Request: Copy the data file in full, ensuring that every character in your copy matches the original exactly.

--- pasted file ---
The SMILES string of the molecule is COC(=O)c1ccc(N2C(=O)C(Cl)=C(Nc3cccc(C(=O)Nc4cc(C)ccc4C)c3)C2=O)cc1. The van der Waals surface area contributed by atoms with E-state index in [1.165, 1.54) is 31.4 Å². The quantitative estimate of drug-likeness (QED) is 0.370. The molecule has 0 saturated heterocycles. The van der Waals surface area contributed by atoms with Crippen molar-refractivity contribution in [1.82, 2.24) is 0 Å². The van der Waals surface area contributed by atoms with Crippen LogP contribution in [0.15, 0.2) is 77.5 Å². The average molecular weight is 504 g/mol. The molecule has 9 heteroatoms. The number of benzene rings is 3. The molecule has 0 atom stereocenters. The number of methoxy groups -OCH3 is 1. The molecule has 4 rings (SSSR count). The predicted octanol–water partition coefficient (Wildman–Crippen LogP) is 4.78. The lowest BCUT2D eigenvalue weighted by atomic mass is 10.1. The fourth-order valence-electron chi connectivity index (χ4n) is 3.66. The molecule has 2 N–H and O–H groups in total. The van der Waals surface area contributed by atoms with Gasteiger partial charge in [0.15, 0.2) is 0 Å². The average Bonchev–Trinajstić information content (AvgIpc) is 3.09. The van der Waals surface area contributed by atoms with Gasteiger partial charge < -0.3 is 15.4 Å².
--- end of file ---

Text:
The SMILES string of the molecule is COC(=O)c1ccc(N2C(=O)C(Cl)=C(Nc3cccc(C(=O)Nc4cc(C)ccc4C)c3)C2=O)cc1. The van der Waals surface area contributed by atoms with E-state index in [1.165, 1.54) is 31.4 Å². The quantitative estimate of drug-likeness (QED) is 0.370. The molecule has 0 saturated heterocycles. The van der Waals surface area contributed by atoms with Crippen molar-refractivity contribution in [1.82, 2.24) is 0 Å². The van der Waals surface area contributed by atoms with Crippen LogP contribution in [0.15, 0.2) is 77.5 Å². The average molecular weight is 504 g/mol. The molecule has 9 heteroatoms. The number of benzene rings is 3. The molecule has 0 atom stereocenters. The number of methoxy groups -OCH3 is 1. The molecule has 4 rings (SSSR count). The predicted octanol–water partition coefficient (Wildman–Crippen LogP) is 4.78. The lowest BCUT2D eigenvalue weighted by atomic mass is 10.1. The fourth-order valence-electron chi connectivity index (χ4n) is 3.66. The molecule has 2 N–H and O–H groups in total. The van der Waals surface area contributed by atoms with Gasteiger partial charge in [0.15, 0.2) is 0 Å². The average Bonchev–Trinajstić information content (AvgIpc) is 3.09. The van der Waals surface area contributed by atoms with Gasteiger partial charge < -0.3 is 15.4 Å².